DHS Homeland Security Note
- 7 pages
- For Official Use Only
- July 19, 2011
(U) Key Findings
(U//FOUO) Reported copper thefts from critical infrastructure and key resource (CIKR) sectors in the United States rose at least 50 percent in 2010 compared to the previous year, largely driven by record-high prices for copper.
(U//FOUO) Individuals and criminal organizations have engaged in copper thefts primarily for financial gain. We have seen no indication that terrorists are using copper thefts in the homeland as a tactic to damage or destroy CIKR facilities or to fund terrorist activity.
(U//FOUO) Suggested protective measures and avoidance techniques include increasing awareness, training and security, working with local authorities and scrap dealers, and using alternatives to copper metal.
(U//FOUO) Threat to Homeland Infrastructure Operations
(U//FOUO) Scrap copper prices remain well above historic levels, reaching an all-time high of $4.63 per pound in mid-February 2011, primarily due to growing demand from developing countries. The upward trend in thefts of copper components from CIKR sectors generally tracks increases in copper prices (see Figure 1). Theft levels in 2011 are likely to exceed 2010 levels, but mitigation efforts by states and the private sector probably mean they will not reach the record levels seen in 2008.
(U//FOUO) The most lucrative and highly targeted CIKR sectors are the energy, transportation, commercial facilities, communications, agriculture and food, dams, and water sectors. Criminal elements are drawn to these sectors because of the large amount of copper components they use and the lack of security measures to inhibit theft. Other targets include schools, religious institutions, and vacant homes.
— (U//FOUO) Thieves mostly target remote sites where they are unlikely to be seen or require special access. These include construction sites, foreclosed homes, irrigation pumps, and power lines.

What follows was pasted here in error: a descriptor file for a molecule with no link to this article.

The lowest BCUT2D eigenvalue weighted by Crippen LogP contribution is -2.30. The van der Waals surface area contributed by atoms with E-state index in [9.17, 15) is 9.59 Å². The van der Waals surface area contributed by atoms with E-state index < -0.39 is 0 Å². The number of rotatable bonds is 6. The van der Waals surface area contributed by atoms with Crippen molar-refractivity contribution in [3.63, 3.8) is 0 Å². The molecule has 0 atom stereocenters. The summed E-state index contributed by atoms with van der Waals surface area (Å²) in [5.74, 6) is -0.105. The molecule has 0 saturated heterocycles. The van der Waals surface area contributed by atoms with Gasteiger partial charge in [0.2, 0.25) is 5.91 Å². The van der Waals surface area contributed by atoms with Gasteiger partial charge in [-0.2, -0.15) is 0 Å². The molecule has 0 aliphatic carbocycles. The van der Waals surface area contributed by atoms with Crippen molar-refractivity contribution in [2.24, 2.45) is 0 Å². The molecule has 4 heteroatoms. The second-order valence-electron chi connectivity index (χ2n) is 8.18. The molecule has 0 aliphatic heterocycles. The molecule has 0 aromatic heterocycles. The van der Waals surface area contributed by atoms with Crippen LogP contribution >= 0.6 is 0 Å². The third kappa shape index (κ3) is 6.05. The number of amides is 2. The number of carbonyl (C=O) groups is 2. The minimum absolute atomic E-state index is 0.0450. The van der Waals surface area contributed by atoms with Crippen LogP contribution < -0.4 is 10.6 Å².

(U//FOUO) Law enforcement agencies have noted that some illicit drug users fund their habits by stealing copper. Other perpetrators include current and former industry employees with insider knowledge or individuals who use deceptive techniques, such as posing as employees, to gain access to restricted areas.
— (U) In March 2011, a security guard at the Port of Houston was arrested for allowing his friends and family access to the port, where they allegedly stole over 22,000 pounds of copper transiting the facility.
— (U//FOUO) In October 2008, thieves in Florida posed as utility workers—using vehicles painted with utility-service logos and wearing utility company uniforms—to access manholes to steal copper from underneath city streets. They stole copper cables worth over $1 million before being arrested.
(U//FOUO) The theft of copper can disrupt electricity and communications and impede the response time of emergency services. Copper theft also can cause significant property damage. The cost to replace stolen components can be considerably greater than the value of the stolen copper parts themselves. According to a 2007 DOE estimate, US electrical utilities spend almost $1 billion per year on repairs and to fix disruptions caused by copper wire theft.
— (U) From January 2011 to June 2011, thieves in northern California knocked down 300 power poles to steal copper wiring from within and on the poles.
— (U) In February 2011, five separate thefts of copper from telephone cables in southwest Virginia disrupted phone service to over 1,000 residents for up to a day.
— (U//FOUO) In December 2010, over 4,000 Louisiana homes and businesses lost power after a copper theft at an electricity substation created a system overload, forcing the system to shut down.
— (U//FOUO) In November 2010, a series of copper thefts from radio transmission towers near Houston, Texas prevented emergency-service dispatchers from communicating with firefighters and paramedics for nearly an hour.
(U) Theft Reporting Databases
(U) Metal theft databases offer a tool for law enforcement, CIKR owners and operators, and scrap dealers to share information.
— (U) The Institute of Scrap Recycling Industries (ISRI)USPER trade association launched a Web site (www.ScrapTheftAlert.com) for victims and law enforcement to report copper thefts. The ISRI Web site covers multiple precious metals, not just copper. To verify the legitimacy of scrap copper before purchase, scrap-metal dealers can search for thefts that have occurred in their area. Scrap-metal dealers can also subscribe to automatically receive reports of thefts that have occurred within a 100-mile radius.
— (U) The Metal Theft Investigation System (MTIS) database (www.leadsonline.com/main/metal-theft) tracks copper and other metal thefts. Scrap dealers can access MTIS to input information about sellers of scrap copper, including driver’s license number and photo; vehicle make, model, and license plate; type of metal sold; and resale price. Law enforcement can search MTIS using identifying markings found on metals to track down stolen metals that were resold.